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Beidou navigation system installed on more boats

(Xinhua)

08:30, May 18, 2012

BEIJING - China's homegrown Beidou Navigation Satellite System has grown in popularity among fishermen, with nearly 70,000 people using its short message service (SMS), said an official from the system's management office.

Many fishermen use the messaging service to communicate with their families and friends for free, according to Ran Chengqi, director of the system's management office.

Ran made the remark at a seminar held on Wednesday in Guangzhou, according to a Thursday report by Chinanews.com.

Fishermen using the messaging service send about 700,000 messages every month, the report said.

The system has also provided services related to navigation, vessel monitoring and emergency rescues since it went into initial operation in China and its surrounding areas last December.

More than 30,000 access terminals for the system have been installed on fishing boats in China, helping to ensure fishermen's safety and promote fishery development, Ran said.

China began to construct the Beidou system in 2000 with a goal of breaking its dependence on the US Global Positioning System by 2020.

Authorities plan to launch a total of 30 satellites to complete the system, launching its 13th satellite about two weeks ago.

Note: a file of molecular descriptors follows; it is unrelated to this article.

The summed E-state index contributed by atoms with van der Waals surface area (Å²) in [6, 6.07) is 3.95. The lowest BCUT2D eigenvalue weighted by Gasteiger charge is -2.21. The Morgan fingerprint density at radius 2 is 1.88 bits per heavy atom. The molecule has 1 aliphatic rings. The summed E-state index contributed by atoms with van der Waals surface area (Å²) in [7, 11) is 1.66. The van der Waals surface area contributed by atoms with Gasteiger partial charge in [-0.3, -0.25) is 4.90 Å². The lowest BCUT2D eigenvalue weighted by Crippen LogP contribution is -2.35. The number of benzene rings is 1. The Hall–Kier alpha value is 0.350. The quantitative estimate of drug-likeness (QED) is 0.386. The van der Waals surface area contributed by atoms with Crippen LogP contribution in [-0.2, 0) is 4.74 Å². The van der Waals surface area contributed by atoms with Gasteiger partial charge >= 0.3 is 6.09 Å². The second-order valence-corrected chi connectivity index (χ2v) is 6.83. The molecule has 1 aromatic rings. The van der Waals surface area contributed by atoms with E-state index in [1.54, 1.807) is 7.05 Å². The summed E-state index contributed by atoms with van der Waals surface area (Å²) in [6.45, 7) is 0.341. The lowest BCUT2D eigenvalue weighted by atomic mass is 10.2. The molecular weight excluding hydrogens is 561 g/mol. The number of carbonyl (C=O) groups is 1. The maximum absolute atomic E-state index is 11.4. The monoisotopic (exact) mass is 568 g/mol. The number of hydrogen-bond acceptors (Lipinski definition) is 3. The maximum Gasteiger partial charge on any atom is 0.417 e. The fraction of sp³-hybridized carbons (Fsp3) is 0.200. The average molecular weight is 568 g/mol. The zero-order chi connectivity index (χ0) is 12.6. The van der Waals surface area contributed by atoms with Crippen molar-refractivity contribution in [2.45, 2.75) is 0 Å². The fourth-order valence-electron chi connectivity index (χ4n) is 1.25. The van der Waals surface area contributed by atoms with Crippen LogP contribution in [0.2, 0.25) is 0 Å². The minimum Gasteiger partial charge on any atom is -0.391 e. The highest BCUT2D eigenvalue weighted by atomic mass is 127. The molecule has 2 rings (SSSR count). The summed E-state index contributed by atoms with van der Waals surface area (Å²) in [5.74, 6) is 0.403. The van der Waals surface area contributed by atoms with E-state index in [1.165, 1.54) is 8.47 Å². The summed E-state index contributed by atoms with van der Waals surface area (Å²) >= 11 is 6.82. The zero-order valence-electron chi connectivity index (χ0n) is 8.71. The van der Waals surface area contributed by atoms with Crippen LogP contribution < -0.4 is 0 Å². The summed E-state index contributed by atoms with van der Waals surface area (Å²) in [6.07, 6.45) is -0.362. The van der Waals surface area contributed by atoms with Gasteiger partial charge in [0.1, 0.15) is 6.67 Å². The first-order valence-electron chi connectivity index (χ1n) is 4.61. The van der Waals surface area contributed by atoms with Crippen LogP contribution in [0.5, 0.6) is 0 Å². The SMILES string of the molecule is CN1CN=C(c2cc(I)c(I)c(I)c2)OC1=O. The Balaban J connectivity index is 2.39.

The system will be able to provide high-quality navigation services to most users in the Asia-Pacific region this year, an unidentified official from the system's management office said Wednesday.

Fishermen can use the system to send distress signals if they encounter a mechanical failure or other trouble, as well as reach relevant authorities in the event of a maritime border conflict, Ran said.

China currently has 1.06 million fishing vessels, accounting for nearly one-third of the global total. However, about 80 percent of the boats lack modern navigation systems.

Since the end of 2010, south China's Hainan province has spent 79 million yuan ($12.5 million) to install navigation equipment on 6,000 locally-registered fishing boats. Fishermen were required to pay just 10 percent of the total cost of installing the equipment on their boats.

The province's navigation system has helped save six fishing vessels and 27 fishermen and avoid economic losses of nearly 100 million yuan, according to the Hainan Department of Ocean and Fisheries.

The large-scale reinforcement of navigation systems has also been undertaken in other coastal provinces, such as Guangdong and Shandong.

"Fishermen love the system. I was once told by a fisherman in Fujian province that he has enshrined the Beidou terminal on his boat along with a statue of Matsu, a patron saint of Fujian's people," Ran said.

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